Lack Of Communications Hurting Pride In North Central School Community, Man Says

stewart-webIs there low morale among the people and staff of North Central Schools? That’s a question one local man wants answered (among many) by the school board in the hopes of turning things around.

Jared Stewart, who helps organize the Eagle Mania events at the school, spoke for several minutes on the lack of pride among community residents, staff and students. His hope is the questions he asks will lead the administration to turn the corner.

Stewart’s intent was to ask questions he did not expect to get answered that night. He just wanted to avoid a repeat of actions that occurred over the past 9-10 months.

Stewart emphasized he did not want to appear confrontational. He just wanted to be realistic about getting his questions answered.

The situation has gotten so bad that within the last month, a parent who spoke to the board could not look them in the eye and say they were still proud to be part of the North Central community.

“I am not OK with that,” Stewart said. “Are we OK with community members saying they are not proud to be a part of North Central?”

Stewart touched on staff morale, which he said was poor. The recent turnover of teachers troubled him.

“We need to fix it,” Stewart said. “At my place of employment, the first reason is leadership.”

He asked how many athletic events the board and superintendent had been to, especially given the success of the fall sports program.

Stewart directed some of his concerns toward Superintendent Ken Boyer, who he said was hired to make decision for everyone and not just “a small group.”

“The perception is people are afraid to talk to you,” Stewart said. “They are afraid they are going to get bullied if they talk to you.”

Stewart said the school community must become better communicators, be positive and have open lines of communication.

“We have to be better,” Stewart said.

The board later went into executive session to discuss Stewart’s concerns. That pleased Stewart.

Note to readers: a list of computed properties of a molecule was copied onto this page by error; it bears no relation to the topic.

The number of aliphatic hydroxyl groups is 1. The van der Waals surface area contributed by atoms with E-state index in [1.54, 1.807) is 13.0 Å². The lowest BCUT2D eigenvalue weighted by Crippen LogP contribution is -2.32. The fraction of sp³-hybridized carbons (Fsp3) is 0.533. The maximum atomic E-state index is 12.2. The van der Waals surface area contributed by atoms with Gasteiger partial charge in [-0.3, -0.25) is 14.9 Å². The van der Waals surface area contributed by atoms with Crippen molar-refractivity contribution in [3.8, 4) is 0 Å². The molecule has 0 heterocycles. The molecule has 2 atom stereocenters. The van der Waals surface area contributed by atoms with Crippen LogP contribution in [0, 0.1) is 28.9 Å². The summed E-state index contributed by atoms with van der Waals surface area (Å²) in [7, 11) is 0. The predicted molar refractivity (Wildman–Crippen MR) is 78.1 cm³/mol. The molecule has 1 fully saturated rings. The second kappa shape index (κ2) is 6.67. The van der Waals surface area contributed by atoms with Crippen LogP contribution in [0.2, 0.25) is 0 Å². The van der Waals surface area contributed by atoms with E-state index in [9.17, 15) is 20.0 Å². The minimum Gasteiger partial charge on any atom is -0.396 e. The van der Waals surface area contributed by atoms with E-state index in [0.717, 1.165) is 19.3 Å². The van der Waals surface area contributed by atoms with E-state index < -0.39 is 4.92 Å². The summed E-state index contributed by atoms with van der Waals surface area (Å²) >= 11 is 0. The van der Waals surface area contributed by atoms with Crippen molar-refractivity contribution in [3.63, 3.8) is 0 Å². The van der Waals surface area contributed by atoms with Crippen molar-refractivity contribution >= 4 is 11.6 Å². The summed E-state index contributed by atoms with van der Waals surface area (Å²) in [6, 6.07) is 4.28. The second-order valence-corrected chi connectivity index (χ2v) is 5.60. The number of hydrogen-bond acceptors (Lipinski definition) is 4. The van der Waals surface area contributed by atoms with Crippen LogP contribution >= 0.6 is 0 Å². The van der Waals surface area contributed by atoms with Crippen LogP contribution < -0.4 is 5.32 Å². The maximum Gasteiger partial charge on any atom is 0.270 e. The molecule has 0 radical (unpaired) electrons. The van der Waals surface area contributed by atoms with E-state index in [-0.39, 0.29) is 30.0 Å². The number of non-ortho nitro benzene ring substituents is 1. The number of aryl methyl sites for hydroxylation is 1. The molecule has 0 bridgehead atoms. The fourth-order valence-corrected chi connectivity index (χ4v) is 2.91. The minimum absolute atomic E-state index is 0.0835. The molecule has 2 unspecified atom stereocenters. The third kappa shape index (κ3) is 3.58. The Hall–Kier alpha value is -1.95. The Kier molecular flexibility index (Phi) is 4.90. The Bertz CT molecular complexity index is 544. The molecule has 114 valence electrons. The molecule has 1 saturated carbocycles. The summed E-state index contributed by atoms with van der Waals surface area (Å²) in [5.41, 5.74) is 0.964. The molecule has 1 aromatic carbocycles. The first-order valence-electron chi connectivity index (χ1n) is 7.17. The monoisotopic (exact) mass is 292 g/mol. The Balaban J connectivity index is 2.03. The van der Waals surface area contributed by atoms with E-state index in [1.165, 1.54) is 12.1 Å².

“It’s time for us to change,” Stewart said while the board was in executive session. “It’s time to start bringing back positives, rebuilding our pride in North Central.

Fall sports season a success.

After 16 years of futility, North Central Schools has taken the early lead for the Buckeye Border Conference All-Sports Trophy race, Athletic Director Brian Hughes said.

The school celebrated a great fall that saw its teams finish at or near the top of the standings and several athletes move on in the postseason tournaments, Hughes said. The students not only excelled on the field but in the classroom as well with 15 scholar athletes and three with 4.0 grade point averages, he said.

The golf team finished second in the BBC and was fifth at the sectional.

Boys cross country was second in the league and the girls were third.

Volleyball was third in the BBC and seeded sixth in the district.

In the junior high, eighth-grade volleyball lost in the semifinals and finished fourth overall at 10-10. Seventh-grade volleyball were league champions but lost in the tournament final. They finished at 18-2.

The success of the teams means that after 16 years of futility in the all-sports trophy chase, North Central is leading after the fall sports season concluded.

Among the positives of the season, the school sports program is being helped with the conversion of the old cafeteria to a new weight room and conditioning purposes.

In other athletic news, the boosters will have a reverse raffle Nov. 5.

Eagle Mania for the winter sports season is 8-10 p.m. Nov. 11. A few more alumni are being sought for a 5-on-5 basketball game, Jared Stewart said.

Football starts at youth level
With an eye on competing at the varsity level by 2022, football made an appearance this year in Pioneer.

The youth football program concluded its season with a 4-2 record. The program had its first game at North Central Oct. 15 with an 8-0 win over Edon. There was also a scrimmage between Montpelier and West Unity. The two match-ups drew 557 fans who paid $1 each to get in.

The money went to support the Green Meadow League, organizer Darrell Moore said.

The program is not connected to the school right now but has an eye on fielding a junior high team in a couple of years which will feed into a JV team and a varsity team by 2022.

North Central has never had football, but local support for such an endeavor is strong, Moore said.

James Pruitt may be reached at

© 2016, James Pruitt. All rights reserved.


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